Background

Latvia: Riga Trophy X Exhibition & Meeting of the Nordic Hunters’ Cooperation and the Baltic Region

At the invitation of President of LATMA and FACE Vice-President Elmārs Švēde, the FACE Baltic and Nordic Regions met in Riga, Latvia on 9-10 May. The first day was devoted to the Riga Trophy X Exhibition which included important trophy exhibitions from the Baltic countries and Belarus. The exhibition was formally opened by the President of Latvia who is himself a hunter and included a speech by FACE Vice President Lauri Kontro. The exhibition served as a reminder that trophy evaluation is most importantly about honouring good game management.

The following day was devoted to a bilateral meeting between the Nordic Hunters’ Cooperation and the Baltic Region covering a number of very important topics. These included in-depth discussions on large carnivores, Capercaillie management, hunting tourism and finally lead in ammunition. The meeting was also a very useful occasion to learn more about hunting in Belarus; a contingent from the Hunters and Anglers Union of Belarus including their Chairman Yury Shumski were invited as Observers to the meeting.

On large carnivores, it was evident that no country has an ideal situation. However, whilst there will always be differences between conservation needs and local views, it was felt that more cooperation between Member States and hunting associations and other organisations could bring about more pragmatic management of large carnivores. The collaboration in the Baltic region could serve as an example.

On Capercaillie management, it is regrettable that the limited spring hunting system in Latvia which was generally well-regulated has been discontinued. Nonetheless hunters remain interested in the conservation of Capercaillie and continue to collaborate with the State Forest Services in improving their management.

Hunting tourism was also discussed, being viewed as having both positive and negative benefits. In the case of Latvia, it is apparent that good control measures are necessary to ensure that hunting tourism is managed sustainably and not just for short term economic benefit.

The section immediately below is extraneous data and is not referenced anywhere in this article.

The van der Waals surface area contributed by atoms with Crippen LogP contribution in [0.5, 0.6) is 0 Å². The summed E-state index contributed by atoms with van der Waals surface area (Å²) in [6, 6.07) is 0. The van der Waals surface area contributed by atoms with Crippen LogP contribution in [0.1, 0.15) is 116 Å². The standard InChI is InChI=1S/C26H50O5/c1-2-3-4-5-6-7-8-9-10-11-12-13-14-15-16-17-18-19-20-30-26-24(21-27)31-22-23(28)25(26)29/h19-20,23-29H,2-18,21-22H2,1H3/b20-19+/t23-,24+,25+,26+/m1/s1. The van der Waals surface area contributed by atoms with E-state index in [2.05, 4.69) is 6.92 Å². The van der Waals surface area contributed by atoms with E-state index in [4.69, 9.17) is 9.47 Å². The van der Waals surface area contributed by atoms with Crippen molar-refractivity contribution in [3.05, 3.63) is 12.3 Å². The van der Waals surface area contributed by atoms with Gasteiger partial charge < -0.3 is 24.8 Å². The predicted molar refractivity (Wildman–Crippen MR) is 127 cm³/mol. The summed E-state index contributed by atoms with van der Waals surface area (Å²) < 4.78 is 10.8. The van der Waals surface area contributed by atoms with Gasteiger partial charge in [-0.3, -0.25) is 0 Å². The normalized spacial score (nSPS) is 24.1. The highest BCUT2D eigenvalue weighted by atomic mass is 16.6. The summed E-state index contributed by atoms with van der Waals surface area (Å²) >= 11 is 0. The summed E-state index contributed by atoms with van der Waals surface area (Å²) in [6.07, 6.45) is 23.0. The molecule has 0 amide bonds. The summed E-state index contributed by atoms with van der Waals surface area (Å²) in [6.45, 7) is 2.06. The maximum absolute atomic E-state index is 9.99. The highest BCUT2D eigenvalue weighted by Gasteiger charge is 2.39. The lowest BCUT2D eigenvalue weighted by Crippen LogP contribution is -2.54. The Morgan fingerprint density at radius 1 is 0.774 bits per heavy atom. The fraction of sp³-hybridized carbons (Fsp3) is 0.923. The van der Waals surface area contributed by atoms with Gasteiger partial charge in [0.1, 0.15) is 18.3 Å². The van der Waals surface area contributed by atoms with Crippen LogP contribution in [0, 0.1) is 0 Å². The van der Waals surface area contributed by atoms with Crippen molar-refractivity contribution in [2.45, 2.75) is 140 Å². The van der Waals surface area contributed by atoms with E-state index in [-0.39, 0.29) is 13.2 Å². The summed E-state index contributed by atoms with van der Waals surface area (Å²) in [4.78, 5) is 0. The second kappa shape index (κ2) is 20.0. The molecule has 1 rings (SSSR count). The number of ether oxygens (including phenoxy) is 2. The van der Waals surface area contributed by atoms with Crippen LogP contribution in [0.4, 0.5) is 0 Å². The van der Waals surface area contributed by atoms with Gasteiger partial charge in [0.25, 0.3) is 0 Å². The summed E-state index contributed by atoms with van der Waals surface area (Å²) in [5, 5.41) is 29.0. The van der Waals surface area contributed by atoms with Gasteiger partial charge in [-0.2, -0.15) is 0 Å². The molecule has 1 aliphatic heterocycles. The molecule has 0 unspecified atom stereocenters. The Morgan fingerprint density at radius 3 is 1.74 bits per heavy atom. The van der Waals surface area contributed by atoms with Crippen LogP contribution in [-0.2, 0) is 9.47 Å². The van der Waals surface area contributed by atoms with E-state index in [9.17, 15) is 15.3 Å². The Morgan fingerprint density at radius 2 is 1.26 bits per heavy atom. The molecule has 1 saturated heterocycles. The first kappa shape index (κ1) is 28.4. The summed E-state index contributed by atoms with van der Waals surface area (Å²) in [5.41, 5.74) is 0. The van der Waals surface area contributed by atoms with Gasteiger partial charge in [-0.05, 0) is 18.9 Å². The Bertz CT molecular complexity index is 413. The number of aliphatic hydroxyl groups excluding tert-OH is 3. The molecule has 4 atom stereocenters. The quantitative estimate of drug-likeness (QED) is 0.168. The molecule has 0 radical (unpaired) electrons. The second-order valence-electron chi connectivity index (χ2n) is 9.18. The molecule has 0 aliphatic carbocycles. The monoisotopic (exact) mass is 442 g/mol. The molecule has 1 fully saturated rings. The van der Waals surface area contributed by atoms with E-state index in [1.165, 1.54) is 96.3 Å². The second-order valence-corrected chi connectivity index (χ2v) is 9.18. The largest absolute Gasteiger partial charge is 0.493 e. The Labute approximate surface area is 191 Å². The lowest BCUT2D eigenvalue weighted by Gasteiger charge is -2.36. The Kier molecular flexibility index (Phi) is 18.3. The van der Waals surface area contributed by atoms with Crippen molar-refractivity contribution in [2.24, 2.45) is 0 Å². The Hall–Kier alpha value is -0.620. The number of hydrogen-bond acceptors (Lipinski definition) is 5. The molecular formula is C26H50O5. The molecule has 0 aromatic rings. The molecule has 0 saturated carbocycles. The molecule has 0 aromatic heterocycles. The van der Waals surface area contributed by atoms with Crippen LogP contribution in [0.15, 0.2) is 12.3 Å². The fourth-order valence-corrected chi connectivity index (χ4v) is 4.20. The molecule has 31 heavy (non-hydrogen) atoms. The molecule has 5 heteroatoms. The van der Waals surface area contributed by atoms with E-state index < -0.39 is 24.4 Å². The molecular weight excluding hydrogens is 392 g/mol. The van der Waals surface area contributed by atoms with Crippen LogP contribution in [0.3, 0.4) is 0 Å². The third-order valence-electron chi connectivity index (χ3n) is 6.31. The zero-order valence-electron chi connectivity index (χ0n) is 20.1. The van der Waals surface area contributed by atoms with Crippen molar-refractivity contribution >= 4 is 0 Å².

Finally, on the issue of lead in ammunition: in Latvia, lead shot is banned in Natura 2000 sites. In Estonia the ban will come into force on 1 June for the hunting of waterfowl with lead ammunition. However in Lithuania the authorities remain unconvinced of the necessity to implement a ban given the low prevalence of wildfowling in the country, despite the Lithuanian Hunters’ and Anglers’ Association presenting their Ministry with information from FACE.

The quality of the presentations and the value of the discussions made it an easy decision that such bilateral meetings should be convened at least once a year. These gathering will be important and there was even a discussion to invite other countries with Baltic coastlines to the next meeting (Germany & Poland) to discuss issues related to HELCOM (the governing body of the “Convention on the Protection of the Marine Environment of the Baltic Sea Area” also known as Helsinki Commission) which works to protect the marine environment of the Baltic Sea through intergovernmental co-operation between Denmark, Estonia, the European Community, Finland, Germany, Latvia, Lithuania, Poland, Russia and Sweden. 

Present: Denmark, Finland, Sweden, Estonia, Latvia, Lithuania, Nordic Hunters’ Cooperation, FACE Secretariat & Hunters and Anglers Union of Belarus.